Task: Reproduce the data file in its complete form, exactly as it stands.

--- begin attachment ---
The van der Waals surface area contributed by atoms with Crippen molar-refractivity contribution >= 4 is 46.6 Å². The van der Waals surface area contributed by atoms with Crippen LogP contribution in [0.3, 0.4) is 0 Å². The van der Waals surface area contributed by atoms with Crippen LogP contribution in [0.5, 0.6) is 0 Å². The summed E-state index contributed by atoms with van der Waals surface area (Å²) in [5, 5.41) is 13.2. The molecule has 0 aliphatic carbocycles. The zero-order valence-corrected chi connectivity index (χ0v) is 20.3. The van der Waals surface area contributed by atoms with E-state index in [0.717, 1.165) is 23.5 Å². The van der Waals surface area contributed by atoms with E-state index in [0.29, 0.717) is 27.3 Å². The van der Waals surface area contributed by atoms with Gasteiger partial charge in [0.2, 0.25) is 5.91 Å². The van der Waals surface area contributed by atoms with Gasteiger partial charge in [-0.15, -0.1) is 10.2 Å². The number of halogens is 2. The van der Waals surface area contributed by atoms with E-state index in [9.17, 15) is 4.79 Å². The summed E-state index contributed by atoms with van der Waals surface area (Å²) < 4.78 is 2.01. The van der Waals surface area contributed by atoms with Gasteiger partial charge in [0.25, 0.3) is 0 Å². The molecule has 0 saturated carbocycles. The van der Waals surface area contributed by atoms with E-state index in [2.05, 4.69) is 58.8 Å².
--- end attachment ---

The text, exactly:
The van der Waals surface area contributed by atoms with Crippen molar-refractivity contribution >= 4 is 46.6 Å². The van der Waals surface area contributed by atoms with Crippen LogP contribution in [0.3, 0.4) is 0 Å². The van der Waals surface area contributed by atoms with Crippen LogP contribution in [0.5, 0.6) is 0 Å². The summed E-state index contributed by atoms with van der Waals surface area (Å²) in [5, 5.41) is 13.2. The molecule has 0 aliphatic carbocycles. The zero-order valence-corrected chi connectivity index (χ0v) is 20.3. The van der Waals surface area contributed by atoms with E-state index in [0.717, 1.165) is 23.5 Å². The van der Waals surface area contributed by atoms with E-state index in [0.29, 0.717) is 27.3 Å². The van der Waals surface area contributed by atoms with Gasteiger partial charge in [0.2, 0.25) is 5.91 Å². The van der Waals surface area contributed by atoms with Gasteiger partial charge in [-0.15, -0.1) is 10.2 Å². The number of halogens is 2. The van der Waals surface area contributed by atoms with E-state index in [9.17, 15) is 4.79 Å². The summed E-state index contributed by atoms with van der Waals surface area (Å²) < 4.78 is 2.01. The van der Waals surface area contributed by atoms with Gasteiger partial charge in [0.25, 0.3) is 0 Å². The molecule has 0 saturated carbocycles. The van der Waals surface area contributed by atoms with E-state index in [2.05, 4.69) is 58.8 Å².